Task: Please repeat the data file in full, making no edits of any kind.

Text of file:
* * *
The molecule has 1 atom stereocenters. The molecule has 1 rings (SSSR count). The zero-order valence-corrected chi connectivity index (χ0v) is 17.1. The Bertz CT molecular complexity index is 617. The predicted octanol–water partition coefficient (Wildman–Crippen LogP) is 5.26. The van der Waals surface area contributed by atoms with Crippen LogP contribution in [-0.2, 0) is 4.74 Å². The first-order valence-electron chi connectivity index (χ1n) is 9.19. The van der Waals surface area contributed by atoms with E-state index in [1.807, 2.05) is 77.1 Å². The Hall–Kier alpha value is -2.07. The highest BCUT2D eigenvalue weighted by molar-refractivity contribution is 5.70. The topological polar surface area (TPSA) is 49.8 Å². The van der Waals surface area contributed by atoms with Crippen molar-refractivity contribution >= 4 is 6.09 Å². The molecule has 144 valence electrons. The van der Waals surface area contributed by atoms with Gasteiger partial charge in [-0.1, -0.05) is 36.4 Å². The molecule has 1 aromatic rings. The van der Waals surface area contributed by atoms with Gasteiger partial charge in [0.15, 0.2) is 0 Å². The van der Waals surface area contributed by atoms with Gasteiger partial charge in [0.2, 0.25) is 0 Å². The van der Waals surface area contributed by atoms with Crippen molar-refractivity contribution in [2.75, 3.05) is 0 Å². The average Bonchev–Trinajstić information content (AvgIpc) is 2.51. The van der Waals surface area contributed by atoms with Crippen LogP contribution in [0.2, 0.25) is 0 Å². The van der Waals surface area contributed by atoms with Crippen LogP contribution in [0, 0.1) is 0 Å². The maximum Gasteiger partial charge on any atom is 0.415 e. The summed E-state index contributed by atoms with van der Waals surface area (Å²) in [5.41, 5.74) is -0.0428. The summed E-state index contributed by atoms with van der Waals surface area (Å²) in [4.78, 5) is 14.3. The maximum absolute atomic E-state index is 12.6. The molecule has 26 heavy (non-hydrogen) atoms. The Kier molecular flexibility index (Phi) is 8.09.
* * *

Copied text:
The molecule has 1 atom stereocenters. The molecule has 1 rings (SSSR count). The zero-order valence-corrected chi connectivity index (χ0v) is 17.1. The Bertz CT molecular complexity index is 617. The predicted octanol–water partition coefficient (Wildman–Crippen LogP) is 5.26. The van der Waals surface area contributed by atoms with Crippen LogP contribution in [-0.2, 0) is 4.74 Å². The first-order valence-electron chi connectivity index (χ1n) is 9.19. The van der Waals surface area contributed by atoms with E-state index in [1.807, 2.05) is 77.1 Å². The Hall–Kier alpha value is -2.07. The highest BCUT2D eigenvalue weighted by molar-refractivity contribution is 5.70. The topological polar surface area (TPSA) is 49.8 Å². The van der Waals surface area contributed by atoms with Crippen molar-refractivity contribution >= 4 is 6.09 Å². The molecule has 144 valence electrons. The van der Waals surface area contributed by atoms with Gasteiger partial charge in [-0.1, -0.05) is 36.4 Å². The molecule has 1 aromatic rings. The van der Waals surface area contributed by atoms with Gasteiger partial charge in [0.15, 0.2) is 0 Å². The van der Waals surface area contributed by atoms with Gasteiger partial charge in [0.2, 0.25) is 0 Å². The van der Waals surface area contributed by atoms with Crippen molar-refractivity contribution in [2.75, 3.05) is 0 Å². The average Bonchev–Trinajstić information content (AvgIpc) is 2.51. The van der Waals surface area contributed by atoms with Crippen LogP contribution in [0.2, 0.25) is 0 Å². The van der Waals surface area contributed by atoms with Crippen LogP contribution in [0, 0.1) is 0 Å². The maximum Gasteiger partial charge on any atom is 0.415 e. The summed E-state index contributed by atoms with van der Waals surface area (Å²) in [5.41, 5.74) is -0.0428. The summed E-state index contributed by atoms with van der Waals surface area (Å²) in [4.78, 5) is 14.3. The maximum absolute atomic E-state index is 12.6. The molecule has 26 heavy (non-hydrogen) atoms. The Kier molecular flexibility index (Phi) is 8.09.